Understanding Shaka Sign Hawaiian Greeting
On the day of President Obama's inauguration, he did the shaka sign as the marching band from Punahou High School (his alma mater) walked by. Many people know the shaka sign as Hawaii's sign for "hang loose." However, the shaka has a far deeper history than that.
Learning about the shaka sign, aloha spirit, and Hawaii culture can be fun for the whole family, especially since the United States has our first Hawaii-born president.
How the shaka sign came into existance is not really known. Some scholars believe that it all started with a sugar mill worker who lost 3 of his fingers and was left with only his thumb and his pinky. When locals would talk about him, they would make the sign of his hand gesture.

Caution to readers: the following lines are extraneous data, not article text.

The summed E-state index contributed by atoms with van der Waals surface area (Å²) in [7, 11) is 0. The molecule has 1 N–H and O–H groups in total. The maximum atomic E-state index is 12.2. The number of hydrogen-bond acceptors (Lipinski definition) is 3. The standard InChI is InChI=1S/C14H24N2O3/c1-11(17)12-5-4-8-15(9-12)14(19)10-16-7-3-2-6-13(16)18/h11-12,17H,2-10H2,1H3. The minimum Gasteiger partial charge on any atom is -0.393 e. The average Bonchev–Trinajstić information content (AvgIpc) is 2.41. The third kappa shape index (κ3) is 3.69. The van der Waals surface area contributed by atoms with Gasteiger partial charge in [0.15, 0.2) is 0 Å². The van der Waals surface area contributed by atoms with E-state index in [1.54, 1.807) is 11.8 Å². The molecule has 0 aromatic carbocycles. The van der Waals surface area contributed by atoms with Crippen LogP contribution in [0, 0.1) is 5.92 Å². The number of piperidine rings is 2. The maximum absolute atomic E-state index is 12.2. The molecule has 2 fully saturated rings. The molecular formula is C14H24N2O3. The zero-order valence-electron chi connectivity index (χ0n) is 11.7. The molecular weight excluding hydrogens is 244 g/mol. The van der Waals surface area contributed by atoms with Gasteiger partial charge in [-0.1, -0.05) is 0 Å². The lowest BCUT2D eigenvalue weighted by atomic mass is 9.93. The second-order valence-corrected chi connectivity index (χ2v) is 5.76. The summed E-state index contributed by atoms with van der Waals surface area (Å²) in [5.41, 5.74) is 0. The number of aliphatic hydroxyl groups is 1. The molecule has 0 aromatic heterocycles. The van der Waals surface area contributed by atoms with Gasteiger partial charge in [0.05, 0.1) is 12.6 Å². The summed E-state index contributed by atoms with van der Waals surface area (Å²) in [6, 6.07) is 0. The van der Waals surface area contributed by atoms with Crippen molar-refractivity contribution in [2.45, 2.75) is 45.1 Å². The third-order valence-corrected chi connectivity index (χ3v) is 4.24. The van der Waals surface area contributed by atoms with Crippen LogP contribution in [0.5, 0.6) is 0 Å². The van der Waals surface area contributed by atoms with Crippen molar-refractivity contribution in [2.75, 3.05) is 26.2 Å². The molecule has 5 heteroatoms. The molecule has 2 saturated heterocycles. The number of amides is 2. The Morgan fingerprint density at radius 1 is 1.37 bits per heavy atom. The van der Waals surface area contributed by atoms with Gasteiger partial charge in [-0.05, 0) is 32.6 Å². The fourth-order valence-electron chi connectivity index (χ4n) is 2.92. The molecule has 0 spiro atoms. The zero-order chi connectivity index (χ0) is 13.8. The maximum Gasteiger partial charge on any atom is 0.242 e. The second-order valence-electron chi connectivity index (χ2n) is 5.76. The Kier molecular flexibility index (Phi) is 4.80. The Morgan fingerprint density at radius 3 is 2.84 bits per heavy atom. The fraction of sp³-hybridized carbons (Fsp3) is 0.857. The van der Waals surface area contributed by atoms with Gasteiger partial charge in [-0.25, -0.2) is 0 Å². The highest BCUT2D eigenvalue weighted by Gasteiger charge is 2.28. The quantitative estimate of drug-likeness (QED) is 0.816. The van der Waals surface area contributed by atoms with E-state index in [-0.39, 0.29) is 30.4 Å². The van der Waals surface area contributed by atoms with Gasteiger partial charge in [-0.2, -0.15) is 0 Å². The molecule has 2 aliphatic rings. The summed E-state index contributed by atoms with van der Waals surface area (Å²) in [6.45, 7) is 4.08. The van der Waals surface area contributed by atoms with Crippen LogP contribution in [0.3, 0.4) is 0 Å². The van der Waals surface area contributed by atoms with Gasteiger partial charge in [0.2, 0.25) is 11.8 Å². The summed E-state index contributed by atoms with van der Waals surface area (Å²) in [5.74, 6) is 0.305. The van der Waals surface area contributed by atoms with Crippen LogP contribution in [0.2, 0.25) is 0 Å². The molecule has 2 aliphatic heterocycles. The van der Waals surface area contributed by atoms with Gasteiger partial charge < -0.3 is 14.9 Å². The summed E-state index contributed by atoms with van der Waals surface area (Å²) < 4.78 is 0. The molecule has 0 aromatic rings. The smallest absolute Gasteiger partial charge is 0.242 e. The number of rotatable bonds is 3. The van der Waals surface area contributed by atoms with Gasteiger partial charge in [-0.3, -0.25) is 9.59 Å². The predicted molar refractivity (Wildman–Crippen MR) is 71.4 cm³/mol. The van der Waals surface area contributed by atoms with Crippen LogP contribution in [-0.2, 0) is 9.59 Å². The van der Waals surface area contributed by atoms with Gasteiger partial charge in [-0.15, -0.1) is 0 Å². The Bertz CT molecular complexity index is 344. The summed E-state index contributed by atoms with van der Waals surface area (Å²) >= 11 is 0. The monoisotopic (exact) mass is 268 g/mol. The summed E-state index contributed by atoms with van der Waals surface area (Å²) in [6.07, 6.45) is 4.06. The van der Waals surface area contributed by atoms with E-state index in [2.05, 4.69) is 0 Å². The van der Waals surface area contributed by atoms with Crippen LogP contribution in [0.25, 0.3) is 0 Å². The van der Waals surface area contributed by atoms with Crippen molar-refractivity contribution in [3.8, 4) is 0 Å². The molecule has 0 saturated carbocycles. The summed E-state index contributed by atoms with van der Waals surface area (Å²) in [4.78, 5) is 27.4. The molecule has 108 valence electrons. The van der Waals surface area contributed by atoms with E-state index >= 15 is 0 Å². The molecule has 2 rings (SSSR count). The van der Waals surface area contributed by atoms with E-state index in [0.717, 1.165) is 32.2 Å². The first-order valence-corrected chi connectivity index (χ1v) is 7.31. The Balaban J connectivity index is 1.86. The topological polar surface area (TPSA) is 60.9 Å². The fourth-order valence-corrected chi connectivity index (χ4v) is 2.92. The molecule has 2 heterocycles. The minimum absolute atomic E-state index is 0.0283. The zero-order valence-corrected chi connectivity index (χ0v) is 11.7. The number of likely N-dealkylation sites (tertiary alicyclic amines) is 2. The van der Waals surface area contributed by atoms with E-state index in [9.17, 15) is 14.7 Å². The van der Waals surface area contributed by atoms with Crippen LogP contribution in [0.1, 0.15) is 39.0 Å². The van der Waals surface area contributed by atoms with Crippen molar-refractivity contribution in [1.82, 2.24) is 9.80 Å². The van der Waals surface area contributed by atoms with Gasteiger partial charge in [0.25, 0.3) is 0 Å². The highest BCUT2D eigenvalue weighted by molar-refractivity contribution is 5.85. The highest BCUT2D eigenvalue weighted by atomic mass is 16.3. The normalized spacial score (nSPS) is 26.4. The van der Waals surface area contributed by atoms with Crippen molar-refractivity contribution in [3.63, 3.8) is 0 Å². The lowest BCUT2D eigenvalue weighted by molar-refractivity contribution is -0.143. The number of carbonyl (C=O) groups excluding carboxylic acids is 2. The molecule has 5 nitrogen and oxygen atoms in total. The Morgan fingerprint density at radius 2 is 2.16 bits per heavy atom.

The shaka sign has meant many things over the years, and is a definite part of Hawaiian culture and the aloha spirit that is always present in Hawaii.
Today, the shaka sign can mean many things, including "howzit" (how's it going?), "No worries," "Thanks," and much more.
If you'd like to teach your kids more about the shaka sign and the aloha spirit that has helped to shape our country's current president, you can read a great article here.
And, when you get a chance, bring your family to see Obama's place of birth. We'll greet you with the shaka sign and plenty of aloha spirit!